In 2019, we told you about some of the amazing grazing animals that are working on
conservation grazing projects across Wales. Now for 2020, we’d love to highlight some of the wonderful graziers who look after these animals. We are really proud to work with these enthusiastic and determined people who are helping to put conservation grazing on the map.
This month it’s Sorcha and Brian Lewis. Sorcha is on the Welsh steering group of the Nature Friendly Farming Network.
Where in Wales are you?
We farm in the heart of the Elan Valley in Mid Wales.
What animals do you own?
We have some hefted Welsh Mountains on the hills grazing. Our in-bye land has some pretty precious and beautiful wildflower meadows and rhos pasture. Meadows need grazing for much of the year and then to be allowed to work their magic and grow in the summer season. The sheep we have on the meadow are usually Welsh mountain or Badger faced Welsh Mountain.
We also bought cattle after we won an award in the Nature of Farming awards, and on advice that some of the meadows could potentially be grazed by cattle to prevent the molinia grass and tree seedlings taking hold. A little light trampling was also of benefit to help marsh violet, which is a food plant for the plentiful small pearl bordered fritillary butterfly here. We have about 9 cows with some calves. Our cows are a bit of a mix of traditional Hereford and shorthorn.
Why did you become involved in conservation grazing?
We are involved in conservation grazing as we want to preserve our meadows as the generations before have done, to benefit the generations to come. The stock have an important role in managing the habitats on the farm and protecting the specialist species associated with them. The meadows have beautiful flowers that we do take public to see. There is globeflower, meadow thistle, greater butterfly orchid and wood bitter vetch to name a few. On some of the land there are lovely little wild mountain pansy which need some grazing to prevent the grass from out-competing them.
The cattle and sheep are such useful management tools on the ground and though stock can get much flack for the damage they can do when in the wrong place at the wrong time, they have huge ecological benefits when in the right place at the right time. They are the most sustainable way to manage habitats. The meadows here are only present because of the sheep/cattle and their importance for feeding stock in a landscape. I have often heard from a nearby farmer that meadows are the upland tools for the hill farmer.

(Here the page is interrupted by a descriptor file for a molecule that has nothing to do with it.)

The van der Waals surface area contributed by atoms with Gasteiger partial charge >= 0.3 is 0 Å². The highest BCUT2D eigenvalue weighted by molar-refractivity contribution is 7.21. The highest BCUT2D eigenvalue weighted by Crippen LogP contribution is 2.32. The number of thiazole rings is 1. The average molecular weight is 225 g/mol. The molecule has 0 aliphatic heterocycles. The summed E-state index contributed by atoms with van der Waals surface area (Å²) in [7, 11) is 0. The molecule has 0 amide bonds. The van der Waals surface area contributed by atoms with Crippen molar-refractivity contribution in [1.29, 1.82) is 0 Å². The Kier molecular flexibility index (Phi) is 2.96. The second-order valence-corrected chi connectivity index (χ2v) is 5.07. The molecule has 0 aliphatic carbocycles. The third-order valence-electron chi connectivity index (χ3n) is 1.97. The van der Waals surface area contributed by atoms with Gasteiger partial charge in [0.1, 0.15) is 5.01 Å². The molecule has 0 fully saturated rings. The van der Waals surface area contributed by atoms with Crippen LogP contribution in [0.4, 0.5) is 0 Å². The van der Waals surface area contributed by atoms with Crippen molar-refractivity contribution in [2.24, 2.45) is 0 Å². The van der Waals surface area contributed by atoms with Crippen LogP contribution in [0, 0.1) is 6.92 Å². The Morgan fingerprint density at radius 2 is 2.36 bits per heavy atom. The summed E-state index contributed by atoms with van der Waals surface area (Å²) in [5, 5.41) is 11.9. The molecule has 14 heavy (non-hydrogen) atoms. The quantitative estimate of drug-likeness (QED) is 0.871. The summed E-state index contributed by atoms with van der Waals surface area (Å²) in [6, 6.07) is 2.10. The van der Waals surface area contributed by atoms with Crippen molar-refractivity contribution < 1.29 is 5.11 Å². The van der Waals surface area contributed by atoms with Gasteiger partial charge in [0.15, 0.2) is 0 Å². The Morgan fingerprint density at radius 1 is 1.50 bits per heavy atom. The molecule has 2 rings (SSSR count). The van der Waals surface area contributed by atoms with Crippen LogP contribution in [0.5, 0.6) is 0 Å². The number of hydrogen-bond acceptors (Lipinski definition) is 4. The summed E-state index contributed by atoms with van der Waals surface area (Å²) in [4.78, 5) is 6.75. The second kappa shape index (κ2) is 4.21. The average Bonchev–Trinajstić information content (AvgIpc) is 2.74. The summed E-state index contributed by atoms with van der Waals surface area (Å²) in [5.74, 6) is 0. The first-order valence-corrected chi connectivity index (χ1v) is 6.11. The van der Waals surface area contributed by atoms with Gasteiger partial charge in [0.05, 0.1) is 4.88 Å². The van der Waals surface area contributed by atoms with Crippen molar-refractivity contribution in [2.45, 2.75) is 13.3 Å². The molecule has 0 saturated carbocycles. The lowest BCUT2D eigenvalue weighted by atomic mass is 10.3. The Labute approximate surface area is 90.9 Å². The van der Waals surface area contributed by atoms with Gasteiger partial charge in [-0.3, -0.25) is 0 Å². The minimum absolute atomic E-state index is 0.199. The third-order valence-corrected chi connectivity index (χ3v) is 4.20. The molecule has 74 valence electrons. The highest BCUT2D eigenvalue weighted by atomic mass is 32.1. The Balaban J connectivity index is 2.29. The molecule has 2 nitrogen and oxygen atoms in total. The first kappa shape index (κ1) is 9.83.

What challenges have you faced and how have you overcome them?
Our biggest challenge has been trying to establish small trees when our cattle have other ideas! Cattle do have a tendency to munch and scratch against the stakes so we will need to review any future planting within the in-bye land.
Our cattle also have no respect for fences! We do still need to cattle proof some boundaries. There was a particular crab apple tree they had their eye on, so we had emergency cattle proofing to do in that case!
What is your favourite wildlife that you have seen whilst out stock checking?
We are very blessed, cuckoos are a regular. The rhos pasture and grassland on the farm is abundant in drinker moth caterpillars, an important part of the cuckoos diet. And with the meadows and the flush of insects on the farm we have many meadow pipits for cuckoos to cuckold!
We have house martins and swallows feeding over the meadows. The muck from the cattle is wormer-free and alive with invertebrates which are also of benefit to the curlew which come onto the farm to feed.
If you would like to feature as Grazier of the month or know of a worthy conservation grazier who deserves recognition, get in touch with PONT!